Variability in G-Protein-Coupled Signaling Studied with Microfluidic Devices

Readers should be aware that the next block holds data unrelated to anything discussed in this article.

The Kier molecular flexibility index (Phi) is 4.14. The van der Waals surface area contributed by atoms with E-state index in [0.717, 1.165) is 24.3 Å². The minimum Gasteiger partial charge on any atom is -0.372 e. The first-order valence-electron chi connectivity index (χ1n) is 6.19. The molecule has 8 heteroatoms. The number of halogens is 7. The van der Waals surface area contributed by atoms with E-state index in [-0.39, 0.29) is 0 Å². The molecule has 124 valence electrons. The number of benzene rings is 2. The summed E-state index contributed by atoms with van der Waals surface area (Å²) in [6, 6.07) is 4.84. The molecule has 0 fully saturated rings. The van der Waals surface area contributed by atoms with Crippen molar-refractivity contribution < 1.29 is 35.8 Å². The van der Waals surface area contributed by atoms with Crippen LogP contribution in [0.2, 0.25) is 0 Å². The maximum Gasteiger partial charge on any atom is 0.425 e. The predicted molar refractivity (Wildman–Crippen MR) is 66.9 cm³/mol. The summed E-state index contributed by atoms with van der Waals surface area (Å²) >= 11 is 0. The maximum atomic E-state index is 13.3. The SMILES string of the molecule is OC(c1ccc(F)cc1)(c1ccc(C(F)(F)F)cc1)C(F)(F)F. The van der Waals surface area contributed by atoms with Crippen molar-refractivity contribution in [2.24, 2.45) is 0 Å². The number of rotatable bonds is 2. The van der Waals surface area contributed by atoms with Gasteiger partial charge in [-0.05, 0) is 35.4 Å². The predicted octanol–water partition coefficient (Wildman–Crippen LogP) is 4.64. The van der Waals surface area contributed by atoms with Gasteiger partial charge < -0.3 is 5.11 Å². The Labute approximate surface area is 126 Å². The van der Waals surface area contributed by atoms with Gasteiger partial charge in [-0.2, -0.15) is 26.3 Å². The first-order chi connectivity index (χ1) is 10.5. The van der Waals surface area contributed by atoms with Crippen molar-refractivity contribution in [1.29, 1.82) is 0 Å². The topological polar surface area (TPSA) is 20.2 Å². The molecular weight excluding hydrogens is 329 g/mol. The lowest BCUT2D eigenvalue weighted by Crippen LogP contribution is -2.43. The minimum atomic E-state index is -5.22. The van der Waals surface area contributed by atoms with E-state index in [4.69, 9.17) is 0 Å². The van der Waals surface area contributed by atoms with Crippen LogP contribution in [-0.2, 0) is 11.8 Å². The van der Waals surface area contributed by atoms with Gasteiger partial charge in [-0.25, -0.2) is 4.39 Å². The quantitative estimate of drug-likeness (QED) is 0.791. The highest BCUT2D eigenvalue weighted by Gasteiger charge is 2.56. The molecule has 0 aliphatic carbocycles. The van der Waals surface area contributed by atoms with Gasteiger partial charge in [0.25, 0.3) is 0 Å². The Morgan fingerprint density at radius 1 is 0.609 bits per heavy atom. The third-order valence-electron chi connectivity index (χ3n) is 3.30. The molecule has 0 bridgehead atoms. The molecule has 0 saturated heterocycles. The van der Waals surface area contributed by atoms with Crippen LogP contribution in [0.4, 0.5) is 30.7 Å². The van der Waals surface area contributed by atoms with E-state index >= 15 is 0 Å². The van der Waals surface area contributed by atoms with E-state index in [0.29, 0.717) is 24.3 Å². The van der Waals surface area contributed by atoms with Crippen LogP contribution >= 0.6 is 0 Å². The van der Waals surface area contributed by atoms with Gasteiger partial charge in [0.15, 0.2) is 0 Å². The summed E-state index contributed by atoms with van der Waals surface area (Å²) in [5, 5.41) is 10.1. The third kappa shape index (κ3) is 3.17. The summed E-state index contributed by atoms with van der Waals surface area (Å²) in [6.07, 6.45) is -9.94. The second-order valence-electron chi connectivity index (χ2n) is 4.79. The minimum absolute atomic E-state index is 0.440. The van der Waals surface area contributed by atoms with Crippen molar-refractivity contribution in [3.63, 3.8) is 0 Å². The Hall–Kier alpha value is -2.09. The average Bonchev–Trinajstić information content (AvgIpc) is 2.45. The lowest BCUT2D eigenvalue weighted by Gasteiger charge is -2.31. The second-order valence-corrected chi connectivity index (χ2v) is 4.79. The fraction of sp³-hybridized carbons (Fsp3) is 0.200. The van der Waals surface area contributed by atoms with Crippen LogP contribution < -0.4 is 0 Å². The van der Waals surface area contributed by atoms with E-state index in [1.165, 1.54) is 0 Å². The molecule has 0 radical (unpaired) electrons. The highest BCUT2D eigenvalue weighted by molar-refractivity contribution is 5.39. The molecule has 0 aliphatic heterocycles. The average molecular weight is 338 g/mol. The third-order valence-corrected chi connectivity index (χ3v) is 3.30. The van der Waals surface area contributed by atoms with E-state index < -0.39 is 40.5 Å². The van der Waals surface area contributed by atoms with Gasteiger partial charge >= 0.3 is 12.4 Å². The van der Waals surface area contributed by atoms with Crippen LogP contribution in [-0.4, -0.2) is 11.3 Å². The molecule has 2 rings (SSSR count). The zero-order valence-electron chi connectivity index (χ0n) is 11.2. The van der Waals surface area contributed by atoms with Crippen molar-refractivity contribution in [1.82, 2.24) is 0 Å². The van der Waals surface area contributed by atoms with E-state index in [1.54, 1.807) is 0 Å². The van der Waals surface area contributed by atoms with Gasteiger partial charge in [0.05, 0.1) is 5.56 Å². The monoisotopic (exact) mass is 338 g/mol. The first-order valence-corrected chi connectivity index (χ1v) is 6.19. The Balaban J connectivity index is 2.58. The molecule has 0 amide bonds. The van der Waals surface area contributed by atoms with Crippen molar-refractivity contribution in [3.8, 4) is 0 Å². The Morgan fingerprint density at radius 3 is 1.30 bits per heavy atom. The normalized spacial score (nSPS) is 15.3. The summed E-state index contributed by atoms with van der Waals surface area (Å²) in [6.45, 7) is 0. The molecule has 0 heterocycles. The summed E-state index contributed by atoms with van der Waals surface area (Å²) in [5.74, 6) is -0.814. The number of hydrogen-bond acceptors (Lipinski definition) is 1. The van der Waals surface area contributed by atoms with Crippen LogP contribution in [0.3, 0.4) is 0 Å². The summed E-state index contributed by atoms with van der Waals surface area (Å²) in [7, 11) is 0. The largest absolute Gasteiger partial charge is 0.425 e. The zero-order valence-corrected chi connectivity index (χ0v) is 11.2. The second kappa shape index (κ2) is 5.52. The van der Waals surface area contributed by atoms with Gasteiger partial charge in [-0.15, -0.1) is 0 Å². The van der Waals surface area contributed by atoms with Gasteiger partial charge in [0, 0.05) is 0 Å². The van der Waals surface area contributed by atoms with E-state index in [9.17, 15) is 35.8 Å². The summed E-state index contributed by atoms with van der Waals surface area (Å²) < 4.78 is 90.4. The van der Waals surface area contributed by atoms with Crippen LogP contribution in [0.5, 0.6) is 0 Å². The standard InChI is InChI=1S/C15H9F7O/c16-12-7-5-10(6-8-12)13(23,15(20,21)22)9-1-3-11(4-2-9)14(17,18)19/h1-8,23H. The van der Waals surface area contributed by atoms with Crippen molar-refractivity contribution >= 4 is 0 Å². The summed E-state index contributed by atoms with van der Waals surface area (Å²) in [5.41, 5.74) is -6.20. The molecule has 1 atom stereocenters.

Different cells, even those that are genetically identical, can respond differently to identical stimuli, but the precise source of this variability remains obscure. To study this problem, we built a microfluidic experimental system which can track responses of individual cells across multiple stimulations. We used this system to determine that amplitude variation in G-protein-activated calcium release in RAW264.7 macrophages is generally extrinsic, i.e., they arise from long-lived variations between cells and not from stochastic activation of signaling components. In the case of responses linked to P2Y family purine receptors, we estimate that approximately one-third of the observed variability in calcium release is receptor-specific. We further demonstrate that the signaling apparatus downstream of P2Y6 receptor activation is moderately saturable. These observations will be useful in constructing and constraining single-cell models of G protein-coupled calcium dynamics.